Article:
Can you imagine living under or even close to 7,000+ bats? The smell of bat poop or guano can be overwhelming. Very likely the only one pleased about that is Sterquilinus, the Roman god of manure. The amount of fruit bat poop at the bottom of the hill is much less than I would have expected compared to going into bat caves. It might be because rain and erosion kept washing them off the ground, though the distinctive odor remains in the air.
The community and people living under the bat trees.
What do the people living under the bat trees have to say?
We went to Barangay Bolho and asked. It’s the only way to find out! Here is what they said .
• Fruits bats have resided in the tree for more than 50 years. Earliest sightings date to 1958, as recounted by a longtime resident.
• Other animals aside from the fruit bats also inhabit the bubog tree (or at least near it) such as sawa (pythons and other snakes) and halo (monitor lizard).
• A few fruit bats occasionally circle around the bubog tree. It is said that when a person comes near the base of the bubog, those bats in close proximity would transfer to farther branches. However, if the species makes contact with a person and become agitated (e.g. from being touched), they will react and/or bite the agitator.
• Droppings and urine fall on top of the roof of their houses. Their excretions stain clothes that are left outside to dry. Urine can sometimes be mistaken as rain (NOTE: Synchronization of urination maybe is occurring as a group behavior).
• At night time, fruits and seeds coming from the bats fall on rooftops. (NOTE: The fruit bats bring food back to the tree. This may indicate the adults feed their olders bats and young as they are not able to fly).
• Despite strong winds and unfavorable conditions, the fruit bats don’t seem to migrate away from the bubog tree (e.g., during Typhoon Haiyan, the bats remained in the tree).
• The largest bat (presumably an Alpha male or possibly the bat elder) in the roost is said to remain in the tree after the mass migration at dusk. Accounts from residents say the Alpha calls out to the other fruit bats around 1:00AM and at 5:00 AM. The Alpha’s call is said to be a loud howl-like shriek comparable to the barking of a dog. (NOTE: Departure time from bubog tree to the direction of Antique Province - about 6:00 PM; Arrival time from Antique to the bubog tree – 5:00AM). The Alpha fruit bat according to a witness is around twice as big as the regular fruit bat.
• The residents do not seem to have any major difficulties living with the fruit bats. They are accustomed or are well-adjusted to their bat neighbors.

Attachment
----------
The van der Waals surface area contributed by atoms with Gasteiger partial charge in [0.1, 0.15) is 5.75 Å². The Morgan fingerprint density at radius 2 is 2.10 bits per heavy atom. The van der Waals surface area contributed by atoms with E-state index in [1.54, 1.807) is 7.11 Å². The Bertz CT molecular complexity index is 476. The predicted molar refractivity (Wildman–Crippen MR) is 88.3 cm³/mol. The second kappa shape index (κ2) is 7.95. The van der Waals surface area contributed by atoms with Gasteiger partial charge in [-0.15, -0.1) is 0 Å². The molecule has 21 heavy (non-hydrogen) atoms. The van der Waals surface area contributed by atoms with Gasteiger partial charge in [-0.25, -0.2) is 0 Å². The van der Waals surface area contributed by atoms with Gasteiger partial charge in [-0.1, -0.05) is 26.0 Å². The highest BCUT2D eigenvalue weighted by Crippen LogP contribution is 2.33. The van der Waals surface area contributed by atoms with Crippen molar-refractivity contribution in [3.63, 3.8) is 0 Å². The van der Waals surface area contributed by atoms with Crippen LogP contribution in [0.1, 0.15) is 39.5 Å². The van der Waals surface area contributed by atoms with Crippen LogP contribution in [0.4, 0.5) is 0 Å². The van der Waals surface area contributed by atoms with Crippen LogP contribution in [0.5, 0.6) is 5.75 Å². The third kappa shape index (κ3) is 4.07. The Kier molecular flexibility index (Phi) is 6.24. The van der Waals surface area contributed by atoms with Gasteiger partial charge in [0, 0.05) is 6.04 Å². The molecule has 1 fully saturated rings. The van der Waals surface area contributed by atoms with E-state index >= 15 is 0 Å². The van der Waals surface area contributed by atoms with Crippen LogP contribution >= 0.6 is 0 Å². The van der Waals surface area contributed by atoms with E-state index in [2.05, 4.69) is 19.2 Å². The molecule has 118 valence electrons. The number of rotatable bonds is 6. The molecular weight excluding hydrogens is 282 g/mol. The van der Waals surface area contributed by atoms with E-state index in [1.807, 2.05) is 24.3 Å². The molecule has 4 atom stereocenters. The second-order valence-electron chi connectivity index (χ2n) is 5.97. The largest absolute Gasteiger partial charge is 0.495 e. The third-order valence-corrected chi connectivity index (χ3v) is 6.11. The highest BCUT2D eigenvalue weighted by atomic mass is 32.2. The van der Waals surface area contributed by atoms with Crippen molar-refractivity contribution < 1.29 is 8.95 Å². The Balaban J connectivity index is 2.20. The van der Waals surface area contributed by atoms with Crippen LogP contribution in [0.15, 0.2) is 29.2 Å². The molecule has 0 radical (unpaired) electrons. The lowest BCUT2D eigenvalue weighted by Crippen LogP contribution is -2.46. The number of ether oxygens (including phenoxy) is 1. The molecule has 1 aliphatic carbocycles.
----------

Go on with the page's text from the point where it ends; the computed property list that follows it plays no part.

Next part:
• Some residents cook and eat the bats that fall off the tree because of fatigue or heat stroke during summer. Testimonies say the fruit bats taste like chicken.
• Dogs eat the corpses of dead bats once they fall from the bubog tree.
• People pick up dead fruit bats and hang them on the nearby tree branches. Some children play with them with lipaks (sticks). There are no accounts of the locals burying them.
• A resident has a garden at the base of the bat tree (composed mostly of sweet potatoes, bananas, and others ornamental plants). She has not encountered problems from the fruit bats. However she experienced headaches after trekking down. She ascribes the headaches to the “supernaturals” who are trying to pay her a visit.
• A few residents believe that the fruit bats came from Miag-ao Church when it was partially destroyed. (NOTE: An earthquake occurred in 1948. The church reconstruction began in 1960 and completed on 1962. The earliest recollection of the residents seeing bats in the bubog trees was in 1958).
• The bat people say there are many tumao (supernatural beings). They show their manifestations or presence through unsettling and eerie feelings as well as general discomfort or uneasiness (malaise) to people. According to the elderly residents, the fruit bats are the “pets of the tumao.”
• On Good Friday, the bubog tree is clear of fruit bats.
• At the barangay creek in the early morning, a “golden boat” docks and the anchor chain is said to echo loudly enough for the whole barangay to hear.
The billiard hall beside the bat trees. Photo by Nick Foster.
Fruit bats, bubog trees and medical issues